ABC Book
U: Undergraduates
U-V pdf (5.1MB): click pic
Preface A B C D E F G H I J K L M N O P Q R S T U V W X Y Z Pics

Teaching OO using Java
festive occasions
ABC book
CS Faculty over the years
The Triple-I Administration
How Bush Operated



U is for Undergrads. I think it’s outrageous;
We faculty get older —it shows in our faces;
But always ‘bout 20, U’s stay the same ages.

I was 26 when I first taught; the undergrads were about 20. At 67 I am still teaching; they are still about 20. One compensation for this unfairness is that each year there are new undergrads, so I can use the same old jokes over and over again.

We didn’t start a CS major until 1979. (In the past several years, we started degrees in Information Science in three colleges.) But we have always taken education seriously (read the letter E), and it shows.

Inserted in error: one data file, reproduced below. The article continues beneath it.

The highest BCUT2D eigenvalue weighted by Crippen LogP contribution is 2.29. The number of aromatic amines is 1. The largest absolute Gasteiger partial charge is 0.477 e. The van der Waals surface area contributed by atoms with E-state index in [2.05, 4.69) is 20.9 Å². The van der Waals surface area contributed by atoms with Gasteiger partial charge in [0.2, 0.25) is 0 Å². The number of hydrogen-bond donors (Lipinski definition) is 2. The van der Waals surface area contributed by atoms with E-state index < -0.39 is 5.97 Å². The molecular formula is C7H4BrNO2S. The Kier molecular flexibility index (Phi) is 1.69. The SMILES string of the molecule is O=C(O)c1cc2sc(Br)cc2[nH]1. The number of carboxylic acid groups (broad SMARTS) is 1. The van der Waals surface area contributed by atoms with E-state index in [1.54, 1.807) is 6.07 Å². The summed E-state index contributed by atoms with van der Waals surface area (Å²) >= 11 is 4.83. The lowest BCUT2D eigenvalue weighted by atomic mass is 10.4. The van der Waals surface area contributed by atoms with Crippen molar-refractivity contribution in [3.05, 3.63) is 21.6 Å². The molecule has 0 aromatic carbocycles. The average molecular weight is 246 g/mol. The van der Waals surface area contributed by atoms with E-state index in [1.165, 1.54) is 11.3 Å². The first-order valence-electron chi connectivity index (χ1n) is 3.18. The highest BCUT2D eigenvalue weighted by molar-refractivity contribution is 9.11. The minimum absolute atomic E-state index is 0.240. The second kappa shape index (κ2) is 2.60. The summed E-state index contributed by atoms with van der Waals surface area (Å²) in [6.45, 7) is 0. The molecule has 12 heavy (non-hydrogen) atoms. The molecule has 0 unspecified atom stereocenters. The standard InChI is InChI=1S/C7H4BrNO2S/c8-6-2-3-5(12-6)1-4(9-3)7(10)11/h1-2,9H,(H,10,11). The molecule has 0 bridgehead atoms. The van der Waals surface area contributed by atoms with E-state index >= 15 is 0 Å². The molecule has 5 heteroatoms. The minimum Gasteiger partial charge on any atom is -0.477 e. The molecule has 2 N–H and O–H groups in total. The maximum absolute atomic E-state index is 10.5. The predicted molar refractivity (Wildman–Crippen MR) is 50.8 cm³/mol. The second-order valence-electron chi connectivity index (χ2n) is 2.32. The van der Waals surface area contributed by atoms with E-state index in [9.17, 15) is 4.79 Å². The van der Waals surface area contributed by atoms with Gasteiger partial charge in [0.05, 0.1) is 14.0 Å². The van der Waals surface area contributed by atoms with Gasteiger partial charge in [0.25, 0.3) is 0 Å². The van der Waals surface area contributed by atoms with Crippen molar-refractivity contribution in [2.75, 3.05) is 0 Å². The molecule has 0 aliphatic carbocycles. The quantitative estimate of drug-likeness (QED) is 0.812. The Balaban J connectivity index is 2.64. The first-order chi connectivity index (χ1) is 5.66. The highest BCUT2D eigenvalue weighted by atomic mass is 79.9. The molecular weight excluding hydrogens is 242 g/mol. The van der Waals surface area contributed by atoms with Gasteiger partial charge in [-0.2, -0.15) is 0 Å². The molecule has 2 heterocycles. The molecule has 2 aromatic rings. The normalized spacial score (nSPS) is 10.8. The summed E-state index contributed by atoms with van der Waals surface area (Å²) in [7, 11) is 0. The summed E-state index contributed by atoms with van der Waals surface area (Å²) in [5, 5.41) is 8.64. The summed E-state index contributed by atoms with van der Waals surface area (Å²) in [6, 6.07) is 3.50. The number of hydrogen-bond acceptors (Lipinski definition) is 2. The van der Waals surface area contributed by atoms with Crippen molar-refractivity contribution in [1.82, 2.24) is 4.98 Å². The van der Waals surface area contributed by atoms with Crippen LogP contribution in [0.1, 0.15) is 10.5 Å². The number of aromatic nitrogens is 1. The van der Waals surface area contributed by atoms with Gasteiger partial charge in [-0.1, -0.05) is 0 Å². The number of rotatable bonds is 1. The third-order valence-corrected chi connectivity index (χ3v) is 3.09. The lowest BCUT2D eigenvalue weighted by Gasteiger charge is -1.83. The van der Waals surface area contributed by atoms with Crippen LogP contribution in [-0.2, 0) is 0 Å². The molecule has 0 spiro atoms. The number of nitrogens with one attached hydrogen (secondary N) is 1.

Each year, our vibrant undergrad community does something outstanding. For example, the women’s team won the Game Design Competition at a national conference in Spring 2006; there were three best/distinguished student papers at conferences in 2004–2005; Omar Khan won the CRA Outstanding Male Undergraduate Award in 2003; and the programming team won an honorable mention in the ACM finals in the Czech Republic in 2003.

All this happens because of the good rapport between students and faculty. Faculty value the undergrads because they bring a sense of freshness and keep us on our toes. Senior faculty do their share of teaching freshmen-sophomore courses, and the faculty make it a point to engage students in undergrad research.

Our Association for Computer Science Undergraduates (ACSU) helps provide an environment in which undergrads can thrive. The ACSU mentors freshmen, brings in companies to give presentations, compiles resume books, organizes student-faculty lunches, holds social events, and much more. Several times, the ACSU has won the Engineering outstanding undergrad association award.